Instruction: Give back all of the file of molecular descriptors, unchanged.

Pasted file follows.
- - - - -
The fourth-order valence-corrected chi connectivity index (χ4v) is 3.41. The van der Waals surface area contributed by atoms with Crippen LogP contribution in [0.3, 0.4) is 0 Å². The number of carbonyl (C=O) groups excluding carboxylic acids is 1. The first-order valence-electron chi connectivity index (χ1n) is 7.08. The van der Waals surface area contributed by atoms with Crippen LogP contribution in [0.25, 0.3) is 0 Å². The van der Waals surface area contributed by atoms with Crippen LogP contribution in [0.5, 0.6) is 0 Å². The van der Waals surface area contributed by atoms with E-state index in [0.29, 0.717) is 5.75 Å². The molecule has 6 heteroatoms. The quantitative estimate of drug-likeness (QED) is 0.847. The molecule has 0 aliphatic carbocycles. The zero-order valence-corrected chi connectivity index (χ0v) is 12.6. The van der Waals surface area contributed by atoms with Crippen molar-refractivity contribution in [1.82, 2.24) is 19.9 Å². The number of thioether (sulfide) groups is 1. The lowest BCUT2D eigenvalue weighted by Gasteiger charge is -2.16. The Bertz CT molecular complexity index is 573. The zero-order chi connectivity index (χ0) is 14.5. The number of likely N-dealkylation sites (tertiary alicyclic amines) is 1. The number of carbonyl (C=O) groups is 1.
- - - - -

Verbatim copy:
The fourth-order valence-corrected chi connectivity index (χ4v) is 3.41. The van der Waals surface area contributed by atoms with Crippen LogP contribution in [0.3, 0.4) is 0 Å². The number of carbonyl (C=O) groups excluding carboxylic acids is 1. The first-order valence-electron chi connectivity index (χ1n) is 7.08. The van der Waals surface area contributed by atoms with Crippen LogP contribution in [0.25, 0.3) is 0 Å². The van der Waals surface area contributed by atoms with Crippen LogP contribution in [0.5, 0.6) is 0 Å². The van der Waals surface area contributed by atoms with E-state index in [0.29, 0.717) is 5.75 Å². The molecule has 6 heteroatoms. The quantitative estimate of drug-likeness (QED) is 0.847. The molecule has 0 aliphatic carbocycles. The zero-order valence-corrected chi connectivity index (χ0v) is 12.6. The van der Waals surface area contributed by atoms with Crippen molar-refractivity contribution in [1.82, 2.24) is 19.9 Å². The number of thioether (sulfide) groups is 1. The lowest BCUT2D eigenvalue weighted by Gasteiger charge is -2.16. The Bertz CT molecular complexity index is 573. The zero-order chi connectivity index (χ0) is 14.5. The number of likely N-dealkylation sites (tertiary alicyclic amines) is 1. The number of carbonyl (C=O) groups is 1.